Factors influencing the collection of information by community health workers for tuberculosis contact tracing in Ekurhuleni, Johannesburg

dc.contributor.authorMaruma, Thabang Wellington
dc.date.accessioned2018-09-06T07:51:09Z
dc.date.available2018-09-06T07:51:09Z
dc.date.issued2018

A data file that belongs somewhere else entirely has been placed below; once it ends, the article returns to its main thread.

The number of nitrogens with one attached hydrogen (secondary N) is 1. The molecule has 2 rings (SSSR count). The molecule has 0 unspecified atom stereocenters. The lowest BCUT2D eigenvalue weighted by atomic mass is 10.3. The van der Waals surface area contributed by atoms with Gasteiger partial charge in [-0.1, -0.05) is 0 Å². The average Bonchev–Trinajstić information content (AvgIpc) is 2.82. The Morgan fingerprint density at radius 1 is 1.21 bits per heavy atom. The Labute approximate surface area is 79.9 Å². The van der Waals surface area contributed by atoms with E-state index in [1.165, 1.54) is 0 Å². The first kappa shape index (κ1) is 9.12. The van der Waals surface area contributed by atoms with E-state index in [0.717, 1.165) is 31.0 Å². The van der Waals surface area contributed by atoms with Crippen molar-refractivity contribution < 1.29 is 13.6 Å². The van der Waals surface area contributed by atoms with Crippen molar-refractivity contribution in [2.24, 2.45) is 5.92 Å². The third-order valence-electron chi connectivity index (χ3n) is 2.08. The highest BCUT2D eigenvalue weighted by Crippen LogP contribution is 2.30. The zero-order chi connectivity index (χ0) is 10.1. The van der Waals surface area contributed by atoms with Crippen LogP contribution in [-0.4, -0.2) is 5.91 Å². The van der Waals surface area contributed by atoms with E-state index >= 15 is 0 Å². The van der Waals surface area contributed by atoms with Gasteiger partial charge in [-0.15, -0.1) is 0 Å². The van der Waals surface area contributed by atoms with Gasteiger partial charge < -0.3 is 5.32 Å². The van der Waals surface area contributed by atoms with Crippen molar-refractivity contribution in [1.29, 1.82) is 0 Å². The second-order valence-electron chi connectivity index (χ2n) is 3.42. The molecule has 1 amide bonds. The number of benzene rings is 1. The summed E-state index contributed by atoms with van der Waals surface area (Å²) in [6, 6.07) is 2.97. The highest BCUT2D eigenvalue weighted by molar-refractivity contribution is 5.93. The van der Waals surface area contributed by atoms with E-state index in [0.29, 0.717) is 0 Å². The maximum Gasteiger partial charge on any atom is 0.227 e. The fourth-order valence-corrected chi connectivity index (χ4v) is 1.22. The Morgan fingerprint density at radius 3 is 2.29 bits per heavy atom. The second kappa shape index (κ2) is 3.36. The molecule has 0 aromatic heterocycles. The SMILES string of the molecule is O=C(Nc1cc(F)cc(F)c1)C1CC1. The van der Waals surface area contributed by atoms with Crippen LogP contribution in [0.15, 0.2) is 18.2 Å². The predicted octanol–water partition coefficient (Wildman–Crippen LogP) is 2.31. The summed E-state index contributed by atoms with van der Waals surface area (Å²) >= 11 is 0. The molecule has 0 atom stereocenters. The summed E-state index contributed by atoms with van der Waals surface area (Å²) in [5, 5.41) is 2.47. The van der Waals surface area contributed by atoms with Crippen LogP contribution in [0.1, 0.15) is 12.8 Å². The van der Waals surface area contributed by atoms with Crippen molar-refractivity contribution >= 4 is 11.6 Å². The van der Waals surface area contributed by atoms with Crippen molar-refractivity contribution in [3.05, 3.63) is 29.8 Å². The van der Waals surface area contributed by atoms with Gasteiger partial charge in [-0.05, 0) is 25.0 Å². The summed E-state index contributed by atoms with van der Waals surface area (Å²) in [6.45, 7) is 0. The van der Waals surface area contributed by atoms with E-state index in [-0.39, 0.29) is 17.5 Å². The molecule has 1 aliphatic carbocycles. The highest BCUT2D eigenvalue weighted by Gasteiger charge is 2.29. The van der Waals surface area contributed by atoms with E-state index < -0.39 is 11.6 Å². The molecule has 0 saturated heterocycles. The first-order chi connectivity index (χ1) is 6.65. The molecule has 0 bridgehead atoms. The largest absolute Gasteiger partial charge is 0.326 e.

dc.descriptionA research report submitted to the Faculty of Health Sciences, University of The Witwatersrand, in partial fulfilment of the requirements for the degree of Master of Science Epidemiology in the Field of Implementation Sciences. May 2018 Johannesburg, South Africa.en_ZA